Known as Pǔxián in Chinese, he is sometimes shown in Chinese art with feminine characteristics, riding an elephant with six tusks while carrying a lotus leaf 'parasol' (Sanskrit: chatra), bearing similar dress and features to some feminine depictions of Guanyin. It is in this guise that Samantabhadra is revered as the patron bodhisattva of the monasteries associated with Mount Emei in western China. Some believe that the white elephant mount of Samantabhadra was the same elephant that appeared to Queen Maya, the mother of the Buddha, to herald his birth.

Mahayana esoteric traditions treat Samantabhadra as one of the 'Primordial' (Sanskrit: Dharmakaya) Buddhas, but the main primordial Buddha is considered to be Vairocana.

Tibetan Buddhism

Samantabhadra, pictured in Bodhisattva of Universal Virtue who Prolongs Life, 12th-century painting on silk, late Heian period.
Samantabhadra, pictured in Bodhisattva of Universal Virtue who Prolongs Life, 12th-century painting on silk, late Heian period.

In Tibetan Buddhism, Samantabhadra (Tibetan: Kuntuzangpo) is a name that refers to two different beings:[4]

Dzongsar Khyentse Rinpoche following the Nyingmapa Dzogchen tradition qualifies the nature and essence of Samantabhadra as follows:

Samantabhadra is not subject to limits of time, place, or physical conditions. Samantabhadra is not a colored being with two eyes, etc. Samantabhadra is the unity of awareness and emptiness, the unity of appearances and emptiness, the nature of mind, natural clarity with unceasing compassion - that is Samantabhadra from the very beginning.[5]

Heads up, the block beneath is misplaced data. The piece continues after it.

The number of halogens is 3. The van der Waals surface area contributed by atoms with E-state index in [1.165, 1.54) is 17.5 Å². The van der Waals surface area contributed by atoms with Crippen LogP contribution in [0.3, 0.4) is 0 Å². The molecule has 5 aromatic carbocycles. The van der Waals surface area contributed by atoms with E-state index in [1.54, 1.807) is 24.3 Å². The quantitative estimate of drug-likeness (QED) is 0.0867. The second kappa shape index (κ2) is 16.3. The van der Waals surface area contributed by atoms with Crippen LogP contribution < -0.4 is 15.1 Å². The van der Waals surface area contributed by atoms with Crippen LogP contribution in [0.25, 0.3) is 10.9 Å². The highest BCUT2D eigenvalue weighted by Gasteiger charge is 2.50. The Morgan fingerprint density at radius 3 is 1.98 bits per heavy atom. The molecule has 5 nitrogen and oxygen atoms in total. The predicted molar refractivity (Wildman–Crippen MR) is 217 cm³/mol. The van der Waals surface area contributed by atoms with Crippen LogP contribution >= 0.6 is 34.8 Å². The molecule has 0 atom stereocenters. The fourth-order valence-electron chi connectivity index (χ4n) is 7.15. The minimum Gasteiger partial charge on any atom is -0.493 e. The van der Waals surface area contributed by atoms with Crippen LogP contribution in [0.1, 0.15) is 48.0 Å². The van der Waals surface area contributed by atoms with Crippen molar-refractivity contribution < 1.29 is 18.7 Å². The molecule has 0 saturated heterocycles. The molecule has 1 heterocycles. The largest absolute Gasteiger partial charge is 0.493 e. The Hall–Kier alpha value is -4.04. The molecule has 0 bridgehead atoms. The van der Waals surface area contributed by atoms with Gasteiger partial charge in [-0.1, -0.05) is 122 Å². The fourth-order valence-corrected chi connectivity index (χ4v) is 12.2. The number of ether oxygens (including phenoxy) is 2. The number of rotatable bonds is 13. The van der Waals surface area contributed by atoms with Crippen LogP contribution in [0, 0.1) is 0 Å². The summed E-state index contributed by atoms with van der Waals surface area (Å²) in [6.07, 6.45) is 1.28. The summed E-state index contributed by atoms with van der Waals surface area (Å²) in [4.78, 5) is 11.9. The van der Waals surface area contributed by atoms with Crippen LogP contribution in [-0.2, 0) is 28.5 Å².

'The Mirror of the Mind of Samantabhadra' (Tibetan: ཀུན་ཏུ་བཟང་པོ་ཐུགས་ཀྱི་མེ་ལོང, Wylie: kun tu bzang po thugs kyi me long) is one of the Seventeen Tantras of Dzogchen Upadesha.[6]

In Sri Lanka

Sri Lankan people venerate Samantabhadra Bodhisattva as Saman (also called Sumana, Samantha, Sumana Saman, Sinhalese: සුමන සමන් ‍දෙවි). The name Saman means "the rising morning sun". The god Saman is considered to be one of the guardian deities of the island as well as a protector of Buddhism. His main shrine is located in Ratnapura, where there is an annual festival held in his honor.[1]

Notes

  1. ^ a b "The Gods & Deity Worship in Sri Lanka". Retrieved 2010-06-28.
  2. ^ Katō Bunno, Tamura Yoshirō, Miyasaka Kōjirō, tr. (1975), The Threefold Lotus Sutra : The Sutra of Innumerable Meanings; The Sutra of the Lotus Flower of the Wonderful Law; The Sutra of Meditation on the Bodhisattva Universal Virtue. New York & Tōkyō: Weatherhill & Kōsei Publishing.
  3. ^ THỰC HÀNH TỪ THIỆN THEO MƯỜI ĐẠI NGUYỆN CỦA ĐỨC PHỔ HIỀN BỒ TÁT
  4. ^ Khenchen Thrangu (2019). Tilopa's Wisdom: His Life and Teachings on the Ganges Mahamudra. p. 174. Shambhala Publications.
  5. ^ Khyentse, Dzongsar (1990). "Introduction: The Significance of This Biography" in: Palmo, Ani Jima (Eugenie de Jong; translator); Nyingpo, Yudra (compilor, et al.) (2004). The Great Image: the Life Story of Vairochana the translator. Shambala Publications, Inc.: Boston, Massachusetts, U.S.A. ISBN 1-59030-069-6 (pbk.: alk. paper). p.xxi
  6. ^ Rigpa Shedra (October, 2009). Seventeen Tantras. Source: [1] (accessed: Monday April 5, 2010)

References and further reading

  • Yeshe De Project (1986). Ancient Tibet: Research materials from the Yeshe De Project. California: Dharma Publishing. ISBN 0-89800-146-3.
  • Dudjom Rinpoche; Jikdrel Yeshe Dorje (1991). Translated and edited by Gyurme Dorje with Matthew Kapstein (ed.). The Nyingma School of Tibetan Buddhism: its Fundamentals and History. Two Volumes. Boston: Wisdom Publications. ISBN 0-86171-087-8.

External links

This page was last edited on 19 October 2021, at 07:20